Farming is backbreaking work. It is physically intellectually and emotionally demanding. It is an up-at-dawn go-all-day adventure in crossing things off to-do lists that never get any shorter no matter how many tasks are completed. Fences need to be moved electrical wires need to be maintained and heavy buckets of feed need to be transported. And even though most small-scale farmers go into farming because they love it passion can’t repair a broken tractor ease the loss of chick hatchlings that don’t survive their first few days or undo pest infestations or poor weather conditions that decimate crop yields all of which eats into profits. Dairy farms may have even greater expenses than other farms particularly if they offer products made from raw unpasteurized milk. The amount of equipment required just to meet the legal parameters of safe dairy farming is staggering. The cost of the sterilizing and sanitizing supplies alone would be enough to put many people off from even attempting to produce high-quality dairy products for their local customer base. The financial risks involved in small-scale farming are so great that a grass-based farmer once said—only half-joking—“How do you make a million dollars in farming? Start with two million.”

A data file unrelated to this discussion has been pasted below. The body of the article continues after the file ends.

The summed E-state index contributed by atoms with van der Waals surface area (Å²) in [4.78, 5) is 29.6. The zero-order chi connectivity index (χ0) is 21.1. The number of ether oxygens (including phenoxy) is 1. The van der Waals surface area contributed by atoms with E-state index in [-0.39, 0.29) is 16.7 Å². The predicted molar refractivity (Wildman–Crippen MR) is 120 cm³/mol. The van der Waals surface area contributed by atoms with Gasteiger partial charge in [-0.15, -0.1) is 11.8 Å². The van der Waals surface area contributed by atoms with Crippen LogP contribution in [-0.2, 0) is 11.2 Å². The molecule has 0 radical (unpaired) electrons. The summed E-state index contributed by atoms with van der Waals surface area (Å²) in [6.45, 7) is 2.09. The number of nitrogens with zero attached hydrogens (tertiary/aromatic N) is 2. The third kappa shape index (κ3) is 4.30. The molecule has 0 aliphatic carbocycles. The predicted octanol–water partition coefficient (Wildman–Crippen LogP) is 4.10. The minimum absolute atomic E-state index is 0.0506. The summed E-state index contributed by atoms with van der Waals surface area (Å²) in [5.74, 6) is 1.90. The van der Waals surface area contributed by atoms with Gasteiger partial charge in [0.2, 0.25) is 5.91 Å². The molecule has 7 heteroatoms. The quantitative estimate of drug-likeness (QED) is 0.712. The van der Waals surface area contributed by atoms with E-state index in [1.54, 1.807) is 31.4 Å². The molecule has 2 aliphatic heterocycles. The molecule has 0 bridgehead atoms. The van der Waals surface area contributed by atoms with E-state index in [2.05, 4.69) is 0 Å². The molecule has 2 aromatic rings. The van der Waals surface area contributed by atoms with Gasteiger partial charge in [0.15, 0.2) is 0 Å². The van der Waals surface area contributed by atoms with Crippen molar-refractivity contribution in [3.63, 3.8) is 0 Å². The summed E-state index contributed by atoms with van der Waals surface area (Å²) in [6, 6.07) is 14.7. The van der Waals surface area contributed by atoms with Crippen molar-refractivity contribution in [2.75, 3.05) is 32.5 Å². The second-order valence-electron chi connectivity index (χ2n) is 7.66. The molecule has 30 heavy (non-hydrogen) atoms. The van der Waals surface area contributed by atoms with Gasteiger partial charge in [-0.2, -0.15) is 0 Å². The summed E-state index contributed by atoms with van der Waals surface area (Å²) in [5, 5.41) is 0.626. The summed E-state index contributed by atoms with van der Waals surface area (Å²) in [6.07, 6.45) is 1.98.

While we may have images of quaint red barns silhouetted against bright blue skies when we think of family farms let’s not forget that farmers have no fewer other expenses than anyone else. They have mortgages car payments kids to send to college—and of course farming brings with it no generous pension plan or 401(k) just for showing up to work the way many other jobs do.